Hopp til hovedinnhold
Slide 1 of 1
Verksfoto: Johan Fredrik Eckerberg, 'Fra Madeira' (1864)
Galleri Star

Johan Fredrik EckersbergFrom Hallingdal to Madeira


Presented by Morten Viskum

With his upbringing in Drammen and with his many motifs from Hallingdal, as well as more distant locations such as Madeira and Düsseldorf, Johan Fredrik Eckersberg (b. Drammen 1822 – d. Sandvika 1870) is an important and central artist worthy of the attention Galleri Star is dedicating to him. He is principally known for atmospheric depictions of Norwegian mountains, of forests and valleys, glaciers and fjords, as well as the occasional farm or building. His painterly method was typified by a clear, direct, and dispassionate approach, in which coloristic elements were toned down and the line accentuated – a style that brought his motifs closer to reality and to photographic depiction than was the case with many of the Düsseldorf painters. Johan Fredrik Eckersberg can therefore be considered, in many regards, a transitional figure between romanticism and realism in Norwegian art.

Johan Fredrik Eckersberg, «Utsikt over Christiania» (View of Christiania), 1864. Photo: The Gundersen Collection
Johan Fredrik Eckersberg, «Utsikt over Christiania» (View of Christiania), 1864. Photo: The Gundersen Collection

Eckersberg received his art education under Johannes Flintoe (1843–46) at the school of drawing in Christiania (which in the 1840s had the title of Royal Norwegian School of Art), and at Kunstakademie Düsseldorf under Johann Wilhelm Schirmer (1846–48). In Düsseldorf, he also received guidance and instruction from Hans Gude. Both Gude and August Cappelen were significant sources of inspiration for him. Before 1909, when the National Art Academy was founded in the capital, an art education was unavailable in Norway, so artists travelled abroad, in particular to the academies of Dresden and Düsseldorf. They found most of their motifs of landscapes and rural life during study trips back home in Norway.

In 1859, Eckersberg started his own painting school on Lille Grensen in Christiania. The school had a significant impact on artistic life in Norway, and, after his death in 1870, it continued to be run by Knud Bergslien and Morten Müller.

National romanticism in Norwegian art (ca. 1830–70) is most readily characterised by landscape paintings of Norwegian nature and depictions of rural life. It is considered a national movement within romanticism (ca. 1800 – ca. 1850), while realism (1870s and 80s) is distinguished by a more detached observation of nature and reality. Realism and naturalism (ca. 1840–70) are closely related, and often confused for one another, but differ in the focus that naturalism places on the understanding of nature.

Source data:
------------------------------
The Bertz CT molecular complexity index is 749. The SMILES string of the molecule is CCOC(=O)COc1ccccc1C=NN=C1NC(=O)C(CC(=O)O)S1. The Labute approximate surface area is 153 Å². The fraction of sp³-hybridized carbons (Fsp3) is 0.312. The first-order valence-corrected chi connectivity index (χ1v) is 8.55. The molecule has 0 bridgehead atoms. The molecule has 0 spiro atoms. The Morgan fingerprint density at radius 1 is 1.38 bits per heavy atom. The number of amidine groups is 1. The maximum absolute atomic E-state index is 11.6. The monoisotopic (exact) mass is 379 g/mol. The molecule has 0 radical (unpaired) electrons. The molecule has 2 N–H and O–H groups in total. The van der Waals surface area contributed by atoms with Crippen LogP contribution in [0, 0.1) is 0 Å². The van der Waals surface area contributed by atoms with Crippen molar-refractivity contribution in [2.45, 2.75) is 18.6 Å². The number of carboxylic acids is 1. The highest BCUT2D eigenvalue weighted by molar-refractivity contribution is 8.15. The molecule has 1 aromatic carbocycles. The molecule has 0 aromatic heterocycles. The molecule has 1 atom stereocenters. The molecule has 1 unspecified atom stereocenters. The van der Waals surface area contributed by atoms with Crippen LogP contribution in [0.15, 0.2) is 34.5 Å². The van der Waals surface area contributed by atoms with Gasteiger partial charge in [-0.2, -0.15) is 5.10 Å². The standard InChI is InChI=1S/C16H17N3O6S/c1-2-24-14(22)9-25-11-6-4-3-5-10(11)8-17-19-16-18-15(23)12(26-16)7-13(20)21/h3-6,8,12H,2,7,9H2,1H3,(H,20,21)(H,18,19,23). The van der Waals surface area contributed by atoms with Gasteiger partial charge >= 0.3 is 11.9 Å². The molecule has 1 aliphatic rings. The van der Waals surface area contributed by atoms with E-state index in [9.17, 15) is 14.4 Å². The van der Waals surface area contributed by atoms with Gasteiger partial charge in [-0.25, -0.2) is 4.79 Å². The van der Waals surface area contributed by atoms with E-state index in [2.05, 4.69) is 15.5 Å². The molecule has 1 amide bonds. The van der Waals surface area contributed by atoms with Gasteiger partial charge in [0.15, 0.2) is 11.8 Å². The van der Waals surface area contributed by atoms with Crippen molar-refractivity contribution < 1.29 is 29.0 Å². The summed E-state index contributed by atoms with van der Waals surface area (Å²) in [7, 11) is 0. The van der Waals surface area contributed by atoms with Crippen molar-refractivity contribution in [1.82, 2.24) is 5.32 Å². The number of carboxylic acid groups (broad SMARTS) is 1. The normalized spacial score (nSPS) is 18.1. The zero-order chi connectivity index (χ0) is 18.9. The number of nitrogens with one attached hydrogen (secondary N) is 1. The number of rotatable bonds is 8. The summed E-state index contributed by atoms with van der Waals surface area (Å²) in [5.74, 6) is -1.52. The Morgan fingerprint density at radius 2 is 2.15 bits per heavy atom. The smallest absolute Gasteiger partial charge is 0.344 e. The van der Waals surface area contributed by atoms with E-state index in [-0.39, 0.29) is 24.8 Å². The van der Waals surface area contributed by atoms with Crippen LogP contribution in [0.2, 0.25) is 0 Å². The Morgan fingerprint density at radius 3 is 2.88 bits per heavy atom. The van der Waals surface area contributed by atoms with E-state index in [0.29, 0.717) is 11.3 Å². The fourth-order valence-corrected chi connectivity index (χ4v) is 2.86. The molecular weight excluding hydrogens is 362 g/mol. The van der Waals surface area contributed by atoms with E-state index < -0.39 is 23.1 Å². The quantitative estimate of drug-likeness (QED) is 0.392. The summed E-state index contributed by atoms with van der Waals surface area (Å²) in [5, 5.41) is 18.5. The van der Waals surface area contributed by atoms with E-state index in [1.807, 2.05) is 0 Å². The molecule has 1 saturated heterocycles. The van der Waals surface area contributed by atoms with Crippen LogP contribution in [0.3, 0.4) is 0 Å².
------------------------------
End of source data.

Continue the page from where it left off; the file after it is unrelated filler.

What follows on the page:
Eckersberg only lived to be 48 years old. He had been afflicted with tuberculosis for many years, and it was the reason he and his wife, Laura Martine Hansen, spent two years in Funchal on Madeira (1852–1854). The couple had married in 1850, and went on to have four children.

Johan Fredrik Eckersberg, painted by Knut Bergslien in 1871. Photo: Nasjonalmuseet / Jacques Lathion
Johan Fredrik Eckersberg, painted by Knut Bergslien in 1871. Photo: Nasjonalmuseet / Jacques Lathion

The works that are exhibited in Galleri Star stretch across 25 years. Among those that are dated, the earliest is from 1844, Utsikt over Christiania (View of Christiania), painted when Eckersberg was 22. The latest are from 1869, the year before he died. Motifs range from the wintry Utsikt fra Borgen mot Bygdø (View from Borgen towards Bygdø, 1859) to two verdant southern landscapes with stylish villas, both with the title Fra Madeira (1859 and 1869). Hageselskapet (Garden Party, 1864) is a panorama of Norwegian nature and country life, depicting a distant Swiss-style house – along with equally distant, though detailed, celebrations in the garden. Norway’s fjords and mountains are beautifully rendered in Fra Hardanger (1869) and Nes i Hallingdal (1869), along with Fra Østlandet (undated) and Fra Dispen/Mindresundet mot Oppstryn (undated).

Johan Fredrik Eckersberg, «Fra Nes i Hallingdal» (From Nes in Hallingdal), 1869.
Johan Fredrik Eckersberg, «Fra Nes i Hallingdal» (From Nes in Hallingdal), 1869. Photo: Blomqvist Bildearkiv

Eckersberg supplied several illustrations for Peter Christen Asbjørnsen’s collections of folk tales, and also painted two versions of Brudeferd på Hardangerfjorden (Bridal Procession on Hardangerfjord, 1865 and 1866), almost twenty years after Tidemand and Gude’s Brudeferd i Hardanger (1848), one of which (1865 version) is in the collection of the National Museum in Stockholm.

Eckersberg participated in several group exhibitions in Christiania, Bergen, Copenhagen, Stockholm, Paris, and Vienna, as well as at the International Exhibition in London (1862), but never had a solo exhibition while he was alive. The first was held in Christiania Kunstforening in 1884, 14 years after his death, and a second at Blomqvist kunsthandel in 1925.

Eckersberg is represented in the National Museum in Oslo, Kode in Bergen, Trondheim Kunstmuseum, Lillehammer Kunstmuseum, Stavanger Kunstmuseum, Drammens Museum, Malmö Museum, Oslo Bymuseum, Norsk Folkemuseum, Norwegian Maritime Museum, the National Museum in Stockholm, and Massachusetts General Hospital in Boston. He is also responsible for the altarpiece in Tangen Church in Drammen (1854), as well as the wall paintings in Thomas Heftyes gate 8 in Oslo (a commission by businessman Thomas J. Heftye).

Johan Fredrik Eckersberg, «Hjem fra sæteren» (Homewards from the Mountain Farm), 1850.

We are grateful to Drammens Museum, Sparebanken Øst, Stiftelsen Tingstua, The Gundersen Collection, and private owners for the loan of works for this exhibition. We are especially grateful for the support given by Sparebanken Øst.